This move could bring of course also new problems into the grid. One could now simply write his own version of the client and for example get it to copy all textures into a filedump on the local harddrive. But then again, we're talking about computers here and this could still be done if the source code would not be open with projects like Libsecondlife and even if this would not be here, it could still be done! This is the simple reason why some artists in world actually are using digital watermarks for all their creations.
There are actually more points stated in the Open Source FAQ at the website of Lindenlabs.
It's important for LL that they choose the GPL as license. This was the best license they could get for the client. Under other licenses, like BSD for example, it would be possible for a competitor to make their own version of the client and take in improvements without the need actually to give it back to the community. But under the GPL it is open, stays open forever and says: if you want to change it, you must give those changes back to the community. Please note, that licensing issues actually are often the regions for religious, hard flamewars amongst developers. For LL the GPL is the right choice.
What might happen in the future
So, since the cat is out of the bag now, what might happen in the future?
First: the move to more established, open standards actually in the clients and on the server side. They are working on it already.
Second: perhaps also opening up the server side. This would be a more hurdlesome step actually then opening up the client, since LL uses licensed third party components on it actually which they cannot open up. The most important part actually would be the Havok physics engine, which is very important for the whole feeling and play in SL. It is not happening in the future any way that this engine get's into the open source whatsoever.
So opening up the server side component would actually mean either that you have to build your own substitute for it or to leave it out and license it on your own.
But it could happen, that also in the not so far away future the server side would be released as much as possible. Just again take a look at the FAQ:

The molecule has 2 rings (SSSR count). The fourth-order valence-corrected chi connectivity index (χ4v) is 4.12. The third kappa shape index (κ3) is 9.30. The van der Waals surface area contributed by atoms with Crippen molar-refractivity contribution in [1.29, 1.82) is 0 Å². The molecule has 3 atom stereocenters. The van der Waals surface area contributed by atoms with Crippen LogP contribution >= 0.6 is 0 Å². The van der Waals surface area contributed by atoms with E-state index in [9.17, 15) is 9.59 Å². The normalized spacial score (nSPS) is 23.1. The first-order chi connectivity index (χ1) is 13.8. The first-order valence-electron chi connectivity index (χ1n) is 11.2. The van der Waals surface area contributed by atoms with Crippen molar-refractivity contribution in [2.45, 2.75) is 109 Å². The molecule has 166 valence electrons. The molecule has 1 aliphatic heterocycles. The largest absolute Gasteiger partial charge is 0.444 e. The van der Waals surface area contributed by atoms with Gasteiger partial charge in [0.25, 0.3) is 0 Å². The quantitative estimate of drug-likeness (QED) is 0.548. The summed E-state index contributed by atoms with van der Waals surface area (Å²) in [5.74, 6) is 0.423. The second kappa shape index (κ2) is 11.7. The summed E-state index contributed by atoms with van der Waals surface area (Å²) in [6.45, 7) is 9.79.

We don't (yet) plan to release the code that runs our simulators or other server code ("the grid"). We're keeping an open mind about the possibility of opening more of Second Life; the level of success we have with open sourcing our viewer will direct the speed and extent of further moves in this arena.
So opening up the client is also some kind of test actually for LL. Opening up the server could be done, but again how, depends on the 3rd party dependencies actually.
But - if the server gets opened - you could expect big changes to happen. Depending on how it is opened and in which way, it could have a big impact on the land prices, for example.
Consider the following scenario: the server side code was opened up in a way that anybody could host their own regions/islands and there are bridges to the mainland. This is not so far from happening, if you take a look at this article about the move in CNN Money:
Rosedale and other executives say they fully expect there eventually to be multiple virtual worlds that use Linden's code, or that at least are interoperable with Second Life, so avatars can pass from one world to another. Says Rosedale: "Say IBM builds its own intranet version with our code that's somewhat different from Second Life. But it's probably not that different. A user may say 'Wow, this virtual thing IBM's built is pretty cool. Now I want to go the mainland.' And we have another customer."
This would of course affect in very large scale the prices for land. They would decrease in great scale, for sure. Why? Because let's say that running a region needs only one good powered root server somewhere on the world you can get by a good hosting company (actually I don't know it one root server is enough, of course. But then again, CPUs are getting more and more powerful all over the time and running a game server for other games needs not much more, anyway). A decent machine comes normally with a modest setup fee and let's say the monthly fee is in the range from perhaps 40 to 70 US-$. So, running your own region would be of course much more cheaper then renting it actually from LL, where it costs 195 US-$. Well, perhaps it's even possible to host a small sized island on a decent server, perhaps not. Who knows.
But this for sure would hurt Lindenlab. The only steady source of income they have is actually selling their land and selling their islands. And why they are more expensive then booking a server somewhere at a hosting company? Because they not only need to pay the bills for the infrastructure itself and it's overhead and maintenance, but also they have to pay their developers and still generate some profit. Plain and simple.
So if ever the server would be opened up, they are for sure either in need of another business model or in the need of doing it in a way not many people are hosting their land on their own.
What also could happen now sooner or later is the forming of a project to reimplement the server itself. Since now the inner workings of the client are no longer a black book and the whole protocol is documented, it is another possibility. But, of course, this would need much manpower and is not an easy task.
Third: sooner or later the availibility of more clients than the official one. Perhaps a branded IBM-client for in-house use and so on.
So what to expect actually from it? In the short and mid time perhaps a better and more stable client with nice improvements, if done right by the Lindens. In the mid and long term perhaps a free reimplementation of the server - which would have a big impact on the platform - or opening up the server itself by the Lindens.
If - and I repeat, if - this would be done, this is a bigger step than opening up the client and would need to be done very carefully, because it could ruin at least the business model of LL and the business model of money inhabitants of SL, too.